Nikki Haley’s Biggest Obstacle in the South Carolina GOP Presidential Primary: Black Voters

AP Photo/Meg Kinnard

Former South Carolina Gov. Nikki Haley faces what will probably be a game-changing primary race in her home state this week. With former President Donald Trump holding a considerable lead over her, this primary will be a make-or-break for her campaign.

Unlike the primaries in Iowa, New Hampshire, and Nevada, there is an element in this particular race that will have a significant influence on shaping the trajectory of the South Carolina primary: Black voters.

African Americans will play a substantial role in the high-stakes theater of the upcoming primary. Unfortunately for Haley, winning over a significant percentage of these voters is an uphill battle. Indeed, black Americans do not appear to be on board the Haley train as evidenced by a recent story detailing chatter on social media with black users.

In South Carolina, Haley’s campaign is trying to reach out to Democrats and independents via mail and blast text messages. (The state, like New Hampshire, has an open primary system that allows Democrats and independents to vote in the Republican contest.)
That outreach, however, could be backfiring on Haley.
“Nikki Haley on behalf of all of us, lose our number,” a South Carolina Democratic voter named Debari Barber posted Friday on Facebook.
That post touched a nerve among fellow black voters, Democrats, and independents, prompting 2,100 favorable shares and 530 supportive comments before Barber made it private. The volume of the response was unexpected for Barber, a 41-year-old banking analyst who told The Bulwark she just wants the Haley spam to stop. Barber said she keeps replying “stop” to the messages and blocks the number, only to have a new phone number text her more pro-Haley content.
“My cousin’s son is only 12 and he keeps getting text messages and he started asking ‘Mama, who is Nikki?’ It’s just aggravating,” she said. “Take us out the group chat. We don’t want to be in it.”

The report further notes that “about two-thirds of the voters in South Carolina Democratic primaries are black, and among the least likely voters to cast ballots for Republicans.”

Other reports have also highlighted Haley’s difficulty in reaching black voters, noting the skepticism toward the candidate.

“But Ms. Haley’s relationship with Black voters, a key Democratic faction in the state, has been long fraught. Her presidential bid has only increased their skepticism, casting further doubt on significant partisan crossover on Saturday.”
“She cast her lot in a very conservative, most right wing Republican Party when she first ran for office. She made no outreach to the African American community,” said the Rev. Joseph A. Darby, the former first vice president of the South Carolina N.A.A.C.P. who helped lead the organization during Ms. Haley’s time as governor. “I never thought that she would be one who would reach out to the Black community in a meaningful way. And she has not disappointed me in that.”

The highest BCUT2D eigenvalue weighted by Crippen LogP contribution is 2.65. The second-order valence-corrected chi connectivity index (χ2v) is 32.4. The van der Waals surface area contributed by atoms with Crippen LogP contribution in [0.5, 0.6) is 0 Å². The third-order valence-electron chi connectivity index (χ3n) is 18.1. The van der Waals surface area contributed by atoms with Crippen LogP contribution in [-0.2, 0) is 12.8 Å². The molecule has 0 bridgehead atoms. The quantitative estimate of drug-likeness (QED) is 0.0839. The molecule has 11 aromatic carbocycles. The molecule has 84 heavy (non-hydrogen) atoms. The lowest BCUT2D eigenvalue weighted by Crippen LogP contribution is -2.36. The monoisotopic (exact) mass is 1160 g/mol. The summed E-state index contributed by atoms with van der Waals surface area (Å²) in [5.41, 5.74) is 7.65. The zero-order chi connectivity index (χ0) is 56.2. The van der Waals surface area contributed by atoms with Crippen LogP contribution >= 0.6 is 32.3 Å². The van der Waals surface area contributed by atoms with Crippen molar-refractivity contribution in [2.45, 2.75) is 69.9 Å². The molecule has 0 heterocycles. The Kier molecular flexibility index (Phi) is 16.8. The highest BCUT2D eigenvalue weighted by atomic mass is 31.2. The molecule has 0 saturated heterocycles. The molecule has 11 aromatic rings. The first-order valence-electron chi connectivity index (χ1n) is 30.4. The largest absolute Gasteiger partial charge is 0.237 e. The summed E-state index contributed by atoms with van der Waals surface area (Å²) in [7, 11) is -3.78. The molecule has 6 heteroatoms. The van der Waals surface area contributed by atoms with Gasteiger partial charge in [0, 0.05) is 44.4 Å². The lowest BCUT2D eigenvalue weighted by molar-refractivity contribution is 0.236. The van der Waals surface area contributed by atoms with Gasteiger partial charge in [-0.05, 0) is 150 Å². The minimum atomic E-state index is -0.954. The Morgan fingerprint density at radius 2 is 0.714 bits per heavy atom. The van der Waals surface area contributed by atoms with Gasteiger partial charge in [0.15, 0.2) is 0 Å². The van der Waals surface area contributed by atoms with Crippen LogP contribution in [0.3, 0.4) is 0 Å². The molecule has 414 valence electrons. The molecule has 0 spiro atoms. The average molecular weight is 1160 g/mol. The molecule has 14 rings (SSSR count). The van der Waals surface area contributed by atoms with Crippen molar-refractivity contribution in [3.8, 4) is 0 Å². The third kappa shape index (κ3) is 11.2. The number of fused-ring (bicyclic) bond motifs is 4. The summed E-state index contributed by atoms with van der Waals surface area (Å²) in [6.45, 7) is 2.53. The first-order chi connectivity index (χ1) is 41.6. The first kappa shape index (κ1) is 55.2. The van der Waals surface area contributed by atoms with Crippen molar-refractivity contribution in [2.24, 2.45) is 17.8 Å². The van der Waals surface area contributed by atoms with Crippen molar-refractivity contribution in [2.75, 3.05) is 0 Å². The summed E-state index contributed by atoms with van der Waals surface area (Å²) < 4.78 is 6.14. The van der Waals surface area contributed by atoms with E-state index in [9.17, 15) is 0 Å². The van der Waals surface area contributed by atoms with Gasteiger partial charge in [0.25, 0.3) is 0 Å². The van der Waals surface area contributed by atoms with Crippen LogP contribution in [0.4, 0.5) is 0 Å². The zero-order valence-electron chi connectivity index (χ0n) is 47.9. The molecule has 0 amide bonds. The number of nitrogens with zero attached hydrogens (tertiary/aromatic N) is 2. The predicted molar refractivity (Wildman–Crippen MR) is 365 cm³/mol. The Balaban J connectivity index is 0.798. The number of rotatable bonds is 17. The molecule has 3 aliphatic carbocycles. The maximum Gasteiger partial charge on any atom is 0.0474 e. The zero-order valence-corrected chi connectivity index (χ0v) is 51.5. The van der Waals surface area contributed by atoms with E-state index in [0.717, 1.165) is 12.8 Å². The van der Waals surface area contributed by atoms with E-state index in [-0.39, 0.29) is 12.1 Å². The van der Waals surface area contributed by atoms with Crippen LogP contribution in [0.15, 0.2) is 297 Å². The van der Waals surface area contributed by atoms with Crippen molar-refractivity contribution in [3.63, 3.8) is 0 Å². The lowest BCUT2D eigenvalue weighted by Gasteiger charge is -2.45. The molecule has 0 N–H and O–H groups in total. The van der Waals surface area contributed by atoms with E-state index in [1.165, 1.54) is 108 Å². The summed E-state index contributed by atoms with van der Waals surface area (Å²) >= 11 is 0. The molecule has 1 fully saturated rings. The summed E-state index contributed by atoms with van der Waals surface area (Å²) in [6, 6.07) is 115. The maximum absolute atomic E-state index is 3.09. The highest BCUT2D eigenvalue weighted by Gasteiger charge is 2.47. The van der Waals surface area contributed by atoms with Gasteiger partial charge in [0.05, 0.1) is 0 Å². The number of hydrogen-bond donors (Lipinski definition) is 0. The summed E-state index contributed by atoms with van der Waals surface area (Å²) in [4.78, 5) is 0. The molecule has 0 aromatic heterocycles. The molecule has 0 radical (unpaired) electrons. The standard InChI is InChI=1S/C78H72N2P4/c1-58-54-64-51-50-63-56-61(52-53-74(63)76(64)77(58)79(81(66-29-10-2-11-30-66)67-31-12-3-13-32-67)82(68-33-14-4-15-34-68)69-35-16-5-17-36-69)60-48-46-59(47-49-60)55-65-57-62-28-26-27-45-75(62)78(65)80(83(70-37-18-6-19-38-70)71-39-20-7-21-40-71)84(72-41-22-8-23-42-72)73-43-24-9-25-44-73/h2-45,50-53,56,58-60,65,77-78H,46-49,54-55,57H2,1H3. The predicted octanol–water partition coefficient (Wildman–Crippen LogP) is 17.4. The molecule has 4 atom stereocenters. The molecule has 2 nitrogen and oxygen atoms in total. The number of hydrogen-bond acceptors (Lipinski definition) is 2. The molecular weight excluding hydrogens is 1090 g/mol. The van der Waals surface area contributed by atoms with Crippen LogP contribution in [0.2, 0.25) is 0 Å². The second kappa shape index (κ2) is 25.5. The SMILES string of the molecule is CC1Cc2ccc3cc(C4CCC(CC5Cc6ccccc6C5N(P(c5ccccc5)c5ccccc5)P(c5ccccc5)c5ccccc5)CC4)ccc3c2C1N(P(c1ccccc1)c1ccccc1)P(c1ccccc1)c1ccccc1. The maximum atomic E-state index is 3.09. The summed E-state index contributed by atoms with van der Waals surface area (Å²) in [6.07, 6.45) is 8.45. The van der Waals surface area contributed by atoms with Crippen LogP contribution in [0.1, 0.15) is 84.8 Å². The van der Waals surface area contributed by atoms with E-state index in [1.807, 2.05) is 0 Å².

In interviews, Black leaders and voters cited a number of reasons for their lack of support, including Ms. Haley’s years-ago refusal to expand Medicaid while in office and her support for a strict abortion ban. But it is perhaps her colorblind approach to issues of race and racism that appears to have turned off Black voters the most. Much like her previous campaigns in South Carolina, Ms. Haley has talked of the need to call out racism while downplaying the pervasiveness of racism in American institutions. She points to her own political rise to reject what she describes as a “national self-loathing.”

Haley’s unforced rhetorical errors regarding racial matters also haven’t helped her campaign. Earlier during the primary campaign season, she claimed that America “has never been a racist country,” a sentiment that was widely panned on both sides of the aisle due to its disregard for the nation’s history.

In another instance, Haley completely dropped the ball when faced with a question about the impetus behind the Civil War. Instead of highlighting the role slavery played in the start of the war, she stammered and failed to give a cogent response. She made it even worse when she later made the dubious claim that the voter who asked the question was a “Democrat plant.”

Needless to say, if Haley were to have a chance at making a decent showing in her home state, she would have had to earn the trust of a significant chunk of black voters, an endeavor that the candidate does not seem to have prioritized over the course of the presidential primary race. Indeed, using text messages at this point is too little, too late.

What is interesting about Haley’s relationship with black South Carolinians is the fact that she garnered praise in 2015 for removing the Confederate flag from State House grounds after the racially motivated Charleston church mass shooting.

Of course, it is also worth noting that even if Haley had put enough effort into winning over black voters in the primaries, it still might not have been enough to turn out a formidable performance against Trump, who is currently leading her 61.8 percent to 36.5 percent in South Carolina according to the latest RealClearPolling survey. Nationally, it’s looking even worse for Haley with Trump leading her 75 percent to 17.1 percent.

As stated previously, this primary is make-or-break for Haley, who is the last serious challenger to Trump, and will determine whether she will throw in the towel or continue her Quixotic bid for the GOP nomination.



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